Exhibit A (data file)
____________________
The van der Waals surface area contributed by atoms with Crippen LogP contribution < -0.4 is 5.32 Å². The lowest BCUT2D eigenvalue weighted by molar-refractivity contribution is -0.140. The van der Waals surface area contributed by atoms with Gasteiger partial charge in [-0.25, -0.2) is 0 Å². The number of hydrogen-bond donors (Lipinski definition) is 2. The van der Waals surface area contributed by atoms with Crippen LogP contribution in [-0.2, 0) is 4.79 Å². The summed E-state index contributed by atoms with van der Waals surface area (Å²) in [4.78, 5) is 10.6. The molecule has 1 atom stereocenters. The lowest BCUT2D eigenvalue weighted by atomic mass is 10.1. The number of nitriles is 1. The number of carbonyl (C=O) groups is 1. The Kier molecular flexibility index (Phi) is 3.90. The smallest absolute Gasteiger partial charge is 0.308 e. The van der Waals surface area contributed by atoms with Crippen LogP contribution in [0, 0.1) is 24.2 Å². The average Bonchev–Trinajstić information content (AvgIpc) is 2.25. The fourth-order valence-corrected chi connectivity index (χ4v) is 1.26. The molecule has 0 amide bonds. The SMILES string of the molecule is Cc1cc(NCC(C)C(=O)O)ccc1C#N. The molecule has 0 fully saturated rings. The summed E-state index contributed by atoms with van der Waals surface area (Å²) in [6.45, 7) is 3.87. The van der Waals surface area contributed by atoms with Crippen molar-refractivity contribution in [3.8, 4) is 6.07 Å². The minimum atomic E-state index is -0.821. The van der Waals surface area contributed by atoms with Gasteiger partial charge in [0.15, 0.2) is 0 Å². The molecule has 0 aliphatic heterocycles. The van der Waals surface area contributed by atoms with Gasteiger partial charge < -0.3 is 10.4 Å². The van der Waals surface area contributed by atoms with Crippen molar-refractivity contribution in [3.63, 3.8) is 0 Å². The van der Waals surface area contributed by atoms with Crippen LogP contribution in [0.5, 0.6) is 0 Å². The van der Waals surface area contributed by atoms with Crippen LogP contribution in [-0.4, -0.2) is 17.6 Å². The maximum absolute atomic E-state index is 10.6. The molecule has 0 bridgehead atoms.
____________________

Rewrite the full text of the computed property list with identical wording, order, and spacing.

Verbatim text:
The van der Waals surface area contributed by atoms with Crippen LogP contribution < -0.4 is 5.32 Å². The lowest BCUT2D eigenvalue weighted by molar-refractivity contribution is -0.140. The van der Waals surface area contributed by atoms with Gasteiger partial charge in [-0.25, -0.2) is 0 Å². The number of hydrogen-bond donors (Lipinski definition) is 2. The van der Waals surface area contributed by atoms with Crippen LogP contribution in [-0.2, 0) is 4.79 Å². The summed E-state index contributed by atoms with van der Waals surface area (Å²) in [4.78, 5) is 10.6. The molecule has 1 atom stereocenters. The lowest BCUT2D eigenvalue weighted by atomic mass is 10.1. The number of nitriles is 1. The number of carbonyl (C=O) groups is 1. The Kier molecular flexibility index (Phi) is 3.90. The smallest absolute Gasteiger partial charge is 0.308 e. The van der Waals surface area contributed by atoms with Crippen LogP contribution in [0, 0.1) is 24.2 Å². The average Bonchev–Trinajstić information content (AvgIpc) is 2.25. The fourth-order valence-corrected chi connectivity index (χ4v) is 1.26. The molecule has 0 amide bonds. The SMILES string of the molecule is Cc1cc(NCC(C)C(=O)O)ccc1C#N. The molecule has 0 fully saturated rings. The summed E-state index contributed by atoms with van der Waals surface area (Å²) in [6.45, 7) is 3.87. The van der Waals surface area contributed by atoms with Crippen molar-refractivity contribution in [3.8, 4) is 6.07 Å². The minimum atomic E-state index is -0.821. The van der Waals surface area contributed by atoms with Gasteiger partial charge in [0.15, 0.2) is 0 Å². The molecule has 0 aliphatic heterocycles. The van der Waals surface area contributed by atoms with Gasteiger partial charge < -0.3 is 10.4 Å². The van der Waals surface area contributed by atoms with Crippen molar-refractivity contribution in [3.63, 3.8) is 0 Å². The van der Waals surface area contributed by atoms with Crippen LogP contribution in [0.5, 0.6) is 0 Å². The van der Waals surface area contributed by atoms with Crippen LogP contribution in [-0.4, -0.2) is 17.6 Å². The maximum absolute atomic E-state index is 10.6. The molecule has 0 bridgehead atoms.